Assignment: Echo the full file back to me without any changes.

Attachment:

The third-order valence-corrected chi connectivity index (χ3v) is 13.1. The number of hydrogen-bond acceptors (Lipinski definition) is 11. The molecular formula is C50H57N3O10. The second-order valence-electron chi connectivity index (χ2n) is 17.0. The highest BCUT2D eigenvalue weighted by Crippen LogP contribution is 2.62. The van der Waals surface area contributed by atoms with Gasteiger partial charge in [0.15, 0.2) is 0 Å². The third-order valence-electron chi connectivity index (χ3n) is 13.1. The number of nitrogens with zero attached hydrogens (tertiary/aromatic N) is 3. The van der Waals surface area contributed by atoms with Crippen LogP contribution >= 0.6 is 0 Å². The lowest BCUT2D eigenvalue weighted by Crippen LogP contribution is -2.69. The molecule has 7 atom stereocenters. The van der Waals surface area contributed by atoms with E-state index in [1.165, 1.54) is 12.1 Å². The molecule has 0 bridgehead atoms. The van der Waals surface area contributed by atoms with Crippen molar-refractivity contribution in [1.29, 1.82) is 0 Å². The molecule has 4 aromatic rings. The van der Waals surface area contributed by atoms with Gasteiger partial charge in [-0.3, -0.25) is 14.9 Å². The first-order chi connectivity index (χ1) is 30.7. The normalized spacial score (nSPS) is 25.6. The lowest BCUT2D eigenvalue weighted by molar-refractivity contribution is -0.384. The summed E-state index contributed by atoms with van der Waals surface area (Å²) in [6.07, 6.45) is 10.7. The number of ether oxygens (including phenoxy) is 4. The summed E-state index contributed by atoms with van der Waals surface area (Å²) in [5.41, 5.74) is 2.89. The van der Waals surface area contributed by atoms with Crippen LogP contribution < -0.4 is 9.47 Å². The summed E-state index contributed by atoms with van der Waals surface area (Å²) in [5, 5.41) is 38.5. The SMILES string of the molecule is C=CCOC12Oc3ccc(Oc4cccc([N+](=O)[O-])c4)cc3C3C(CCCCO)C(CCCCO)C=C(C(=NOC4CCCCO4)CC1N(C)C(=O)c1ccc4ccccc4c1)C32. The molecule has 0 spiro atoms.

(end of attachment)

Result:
The third-order valence-corrected chi connectivity index (χ3v) is 13.1. The number of hydrogen-bond acceptors (Lipinski definition) is 11. The molecular formula is C50H57N3O10. The second-order valence-electron chi connectivity index (χ2n) is 17.0. The highest BCUT2D eigenvalue weighted by Crippen LogP contribution is 2.62. The van der Waals surface area contributed by atoms with Gasteiger partial charge in [0.15, 0.2) is 0 Å². The third-order valence-electron chi connectivity index (χ3n) is 13.1. The number of nitrogens with zero attached hydrogens (tertiary/aromatic N) is 3. The van der Waals surface area contributed by atoms with Crippen LogP contribution >= 0.6 is 0 Å². The lowest BCUT2D eigenvalue weighted by Crippen LogP contribution is -2.69. The molecule has 7 atom stereocenters. The van der Waals surface area contributed by atoms with E-state index in [1.165, 1.54) is 12.1 Å². The molecule has 0 bridgehead atoms. The van der Waals surface area contributed by atoms with Crippen molar-refractivity contribution in [1.29, 1.82) is 0 Å². The molecule has 4 aromatic rings. The van der Waals surface area contributed by atoms with Gasteiger partial charge in [-0.3, -0.25) is 14.9 Å². The first-order chi connectivity index (χ1) is 30.7. The normalized spacial score (nSPS) is 25.6. The lowest BCUT2D eigenvalue weighted by molar-refractivity contribution is -0.384. The summed E-state index contributed by atoms with van der Waals surface area (Å²) in [6.07, 6.45) is 10.7. The number of ether oxygens (including phenoxy) is 4. The summed E-state index contributed by atoms with van der Waals surface area (Å²) in [5.41, 5.74) is 2.89. The van der Waals surface area contributed by atoms with Crippen LogP contribution < -0.4 is 9.47 Å². The summed E-state index contributed by atoms with van der Waals surface area (Å²) in [5, 5.41) is 38.5. The SMILES string of the molecule is C=CCOC12Oc3ccc(Oc4cccc([N+](=O)[O-])c4)cc3C3C(CCCCO)C(CCCCO)C=C(C(=NOC4CCCCO4)CC1N(C)C(=O)c1ccc4ccccc4c1)C32. The molecule has 0 spiro atoms.